Wisconsin Recount Would Cost Trump Campaign $7.9 Million: Elections Commission

Wisconsin Recount Would Cost Trump Campaign $7.9 Million: Elections Commission
Election officials count absentee ballots in Milwaukee, Wis., on Nov. 4, 2020. (Scott Olson/Getty Images)
Isabel van Brugen

A recount of unofficial results in the state of Wisconsin would cost President Donald Trump $7.9 million upfront, the Wisconsin Elections Commission said Monday.

The Trump campaign on Nov. 7 took steps to seek a statewide recount after Democratic presidential nominee Joe Biden was declared the projected winner in the state by his campaign and several news outlets on Nov 4.

Biden has more than a 20,000-vote lead over Trump in Wisconsin, according to The Associated Press and Decision Desk. According to the unofficial results, Biden has 49.5 percent of the vote, while Trump has 48.9 percent. A trailing candidate is allowed to seek a recount under state law if the margin of a race is within 1 percentage point.

Meagan Wolfe, Wisconsin’s chief elections official, said Monday that the estimated cost of a statewide recount will be $7.9 million. The cost estimate was based on costs submitted by the state’s 72 counties.

The last time a recount was conducted in Wisconsin, in 2016, it cost $2 million. Wolfe said the higher cost is due to conducting a recount during the CCP (Chinese Communist Party) virus pandemic.

“These estimates are significantly higher than the actual costs of the 2016 recount, but they take into account factors not present four years ago, including the need for larger spaces to permit public observation and social distancing, security for those spaces, the higher number of absentee ballots, a compressed timeframe over a holiday, and renting high-speed ballot scanning equipment,” Wolfe said.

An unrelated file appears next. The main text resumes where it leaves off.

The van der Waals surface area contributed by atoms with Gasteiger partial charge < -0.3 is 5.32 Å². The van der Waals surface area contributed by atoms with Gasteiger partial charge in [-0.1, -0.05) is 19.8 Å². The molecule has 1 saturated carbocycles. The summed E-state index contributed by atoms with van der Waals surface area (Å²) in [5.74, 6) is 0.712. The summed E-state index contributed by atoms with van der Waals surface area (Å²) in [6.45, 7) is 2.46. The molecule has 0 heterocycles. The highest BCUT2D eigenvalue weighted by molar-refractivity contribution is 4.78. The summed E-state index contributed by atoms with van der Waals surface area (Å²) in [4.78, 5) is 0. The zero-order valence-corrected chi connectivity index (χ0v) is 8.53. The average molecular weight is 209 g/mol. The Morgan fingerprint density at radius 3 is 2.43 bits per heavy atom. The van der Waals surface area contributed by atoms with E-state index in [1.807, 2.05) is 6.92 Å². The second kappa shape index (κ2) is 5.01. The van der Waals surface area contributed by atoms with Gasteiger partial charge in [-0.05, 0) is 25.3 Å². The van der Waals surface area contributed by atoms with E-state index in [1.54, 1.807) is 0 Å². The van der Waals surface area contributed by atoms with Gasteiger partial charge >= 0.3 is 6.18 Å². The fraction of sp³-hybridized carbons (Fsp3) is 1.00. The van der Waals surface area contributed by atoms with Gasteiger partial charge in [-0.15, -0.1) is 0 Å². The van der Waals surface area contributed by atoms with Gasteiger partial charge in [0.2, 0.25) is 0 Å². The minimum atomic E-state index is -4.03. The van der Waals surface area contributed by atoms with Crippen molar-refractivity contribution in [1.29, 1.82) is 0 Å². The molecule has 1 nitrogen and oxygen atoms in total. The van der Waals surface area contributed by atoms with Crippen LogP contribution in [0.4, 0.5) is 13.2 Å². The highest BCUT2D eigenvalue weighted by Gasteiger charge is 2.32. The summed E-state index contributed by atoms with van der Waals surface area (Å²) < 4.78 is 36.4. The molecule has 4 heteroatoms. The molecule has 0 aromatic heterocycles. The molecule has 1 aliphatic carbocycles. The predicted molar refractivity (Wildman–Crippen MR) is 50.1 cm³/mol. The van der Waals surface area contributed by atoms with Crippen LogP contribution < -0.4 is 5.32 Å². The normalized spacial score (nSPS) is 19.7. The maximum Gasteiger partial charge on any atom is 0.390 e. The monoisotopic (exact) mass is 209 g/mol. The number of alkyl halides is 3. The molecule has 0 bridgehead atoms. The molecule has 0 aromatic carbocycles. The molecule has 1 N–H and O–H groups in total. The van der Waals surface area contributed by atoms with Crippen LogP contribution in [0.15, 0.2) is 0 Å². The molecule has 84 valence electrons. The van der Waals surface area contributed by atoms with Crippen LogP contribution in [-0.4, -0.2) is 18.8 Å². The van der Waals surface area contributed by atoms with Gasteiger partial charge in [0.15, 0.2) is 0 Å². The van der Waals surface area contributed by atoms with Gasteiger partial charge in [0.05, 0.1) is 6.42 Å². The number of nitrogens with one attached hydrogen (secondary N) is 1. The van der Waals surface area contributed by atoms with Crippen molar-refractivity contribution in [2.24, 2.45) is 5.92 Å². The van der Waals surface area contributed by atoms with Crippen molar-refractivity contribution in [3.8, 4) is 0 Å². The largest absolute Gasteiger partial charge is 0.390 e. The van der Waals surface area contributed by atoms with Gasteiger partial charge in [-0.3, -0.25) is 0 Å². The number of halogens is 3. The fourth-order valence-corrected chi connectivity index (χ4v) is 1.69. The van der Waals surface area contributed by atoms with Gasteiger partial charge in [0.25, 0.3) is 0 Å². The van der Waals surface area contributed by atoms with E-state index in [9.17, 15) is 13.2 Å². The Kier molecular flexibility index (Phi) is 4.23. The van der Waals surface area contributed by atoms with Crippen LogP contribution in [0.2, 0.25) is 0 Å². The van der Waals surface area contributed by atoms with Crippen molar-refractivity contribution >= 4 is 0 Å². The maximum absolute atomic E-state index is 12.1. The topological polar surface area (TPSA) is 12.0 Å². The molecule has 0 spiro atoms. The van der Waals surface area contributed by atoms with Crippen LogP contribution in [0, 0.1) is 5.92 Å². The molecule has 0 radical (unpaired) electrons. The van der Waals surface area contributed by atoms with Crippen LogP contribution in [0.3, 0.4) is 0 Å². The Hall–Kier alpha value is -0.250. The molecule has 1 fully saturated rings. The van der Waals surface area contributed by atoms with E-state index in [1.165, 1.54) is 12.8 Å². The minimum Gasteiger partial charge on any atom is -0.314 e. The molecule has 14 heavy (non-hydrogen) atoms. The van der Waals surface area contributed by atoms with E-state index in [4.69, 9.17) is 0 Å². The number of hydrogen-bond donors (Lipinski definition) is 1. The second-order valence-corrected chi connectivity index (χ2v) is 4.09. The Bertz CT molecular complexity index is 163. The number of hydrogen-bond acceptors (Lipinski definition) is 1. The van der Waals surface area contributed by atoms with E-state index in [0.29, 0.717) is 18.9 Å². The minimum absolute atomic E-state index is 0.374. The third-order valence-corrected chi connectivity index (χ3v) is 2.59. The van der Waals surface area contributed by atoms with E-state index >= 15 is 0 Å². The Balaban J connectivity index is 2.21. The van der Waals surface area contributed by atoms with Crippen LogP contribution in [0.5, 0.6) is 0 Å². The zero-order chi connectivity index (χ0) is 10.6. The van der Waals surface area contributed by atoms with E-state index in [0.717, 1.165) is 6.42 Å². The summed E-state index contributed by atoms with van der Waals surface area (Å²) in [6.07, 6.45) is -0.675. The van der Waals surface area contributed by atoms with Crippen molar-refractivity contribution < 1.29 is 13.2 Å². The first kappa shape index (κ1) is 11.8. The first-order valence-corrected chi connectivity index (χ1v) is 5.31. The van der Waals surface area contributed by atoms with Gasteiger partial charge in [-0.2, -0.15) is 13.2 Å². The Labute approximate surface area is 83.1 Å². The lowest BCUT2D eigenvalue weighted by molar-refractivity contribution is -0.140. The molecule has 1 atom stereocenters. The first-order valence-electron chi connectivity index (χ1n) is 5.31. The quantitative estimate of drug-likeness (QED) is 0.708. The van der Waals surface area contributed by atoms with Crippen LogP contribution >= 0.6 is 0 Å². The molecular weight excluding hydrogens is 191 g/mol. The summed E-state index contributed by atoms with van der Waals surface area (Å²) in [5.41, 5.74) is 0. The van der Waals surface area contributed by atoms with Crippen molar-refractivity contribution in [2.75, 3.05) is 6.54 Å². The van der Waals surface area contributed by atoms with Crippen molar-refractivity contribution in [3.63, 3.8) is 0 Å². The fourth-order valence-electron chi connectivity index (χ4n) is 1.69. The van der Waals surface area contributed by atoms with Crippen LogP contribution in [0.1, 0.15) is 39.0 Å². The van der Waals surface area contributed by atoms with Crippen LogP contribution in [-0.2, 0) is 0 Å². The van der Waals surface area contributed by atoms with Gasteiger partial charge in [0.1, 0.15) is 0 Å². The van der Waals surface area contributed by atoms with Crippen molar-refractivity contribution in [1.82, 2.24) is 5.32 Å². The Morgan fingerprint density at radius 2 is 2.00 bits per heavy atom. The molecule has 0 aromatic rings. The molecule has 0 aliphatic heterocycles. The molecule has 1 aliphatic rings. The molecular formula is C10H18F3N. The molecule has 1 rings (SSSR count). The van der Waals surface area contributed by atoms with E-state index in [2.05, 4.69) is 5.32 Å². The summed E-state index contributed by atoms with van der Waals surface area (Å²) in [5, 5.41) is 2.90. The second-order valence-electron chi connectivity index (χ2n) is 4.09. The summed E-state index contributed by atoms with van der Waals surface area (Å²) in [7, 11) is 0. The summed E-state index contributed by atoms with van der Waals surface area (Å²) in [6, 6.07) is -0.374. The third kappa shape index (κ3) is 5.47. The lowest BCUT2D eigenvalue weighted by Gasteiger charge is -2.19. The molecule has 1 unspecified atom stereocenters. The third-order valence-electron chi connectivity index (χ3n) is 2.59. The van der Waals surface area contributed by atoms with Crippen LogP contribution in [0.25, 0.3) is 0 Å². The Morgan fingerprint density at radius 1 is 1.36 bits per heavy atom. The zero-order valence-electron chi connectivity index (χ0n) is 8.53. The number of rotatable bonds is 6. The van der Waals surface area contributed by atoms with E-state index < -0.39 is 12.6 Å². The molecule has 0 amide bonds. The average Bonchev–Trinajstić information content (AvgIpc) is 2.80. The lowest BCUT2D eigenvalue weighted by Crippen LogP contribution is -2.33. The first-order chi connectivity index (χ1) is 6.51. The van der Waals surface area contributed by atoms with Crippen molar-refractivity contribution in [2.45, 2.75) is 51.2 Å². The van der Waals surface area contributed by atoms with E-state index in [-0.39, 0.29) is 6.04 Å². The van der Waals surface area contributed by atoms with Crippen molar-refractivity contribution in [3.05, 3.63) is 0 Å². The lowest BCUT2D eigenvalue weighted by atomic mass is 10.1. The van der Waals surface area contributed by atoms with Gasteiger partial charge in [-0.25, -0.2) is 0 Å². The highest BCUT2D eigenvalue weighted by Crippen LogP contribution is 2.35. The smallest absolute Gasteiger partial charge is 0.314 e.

“We still have not received any indication that there will or will not be a recount,” Wolfe added. “But we want Wisconsin’s voters to know we are ready.”

The Trump campaign has until 5 p.m. on Nov. 18 to file a request for the recount, which could then begin as soon as Nov. 19 and must be completed by no later than Dec. 1.

Jenna Ellis, Trump 2020 legal adviser, said in an emailed statement, “The legal team continues to examine the issues with irregularities in Wisconsin and are leaving all legal options open, including a recount and an audit.”

Justin Clark, Trump’s deputy campaign manager, said on Nov. 7 that his team would initiate a recount because of “irregularities” in the Nov. 3 election process, while asserting the team is “very concerned about what we’re hearing and seeing.” He didn’t elaborate.

“There were some serious irregularities on Election Day that we are looking into. We’ve already announced that we’re going to seek a statewide recount in Wisconsin, and we plan to do so,” Clark said in a statement, as reported by the Washington Examiner. “We expect that the canvass, the initial canvass will be done Monday [Nov. 9] or Tuesday [Nov. 10]. And then that process will begin.”

Canvassing is the process where states certify the unofficial results—typically reported on by news outlets—and make the results official.

“The purpose of the canvass is to account for every ballot cast and to ensure that each valid vote is included in the official election results. The canvass enables an election official to resolve discrepancies, correct errors, and take any remedial actions necessary to ensure completeness and accuracy before certifying the election,” the U.S. Election Assistance Commission’s website says.

Scott Walker, the state’s former Republican governor, said he doubts a recount will change the outcome of the state, which has 16 Electoral College votes.

Jack Phillips contributed to this report.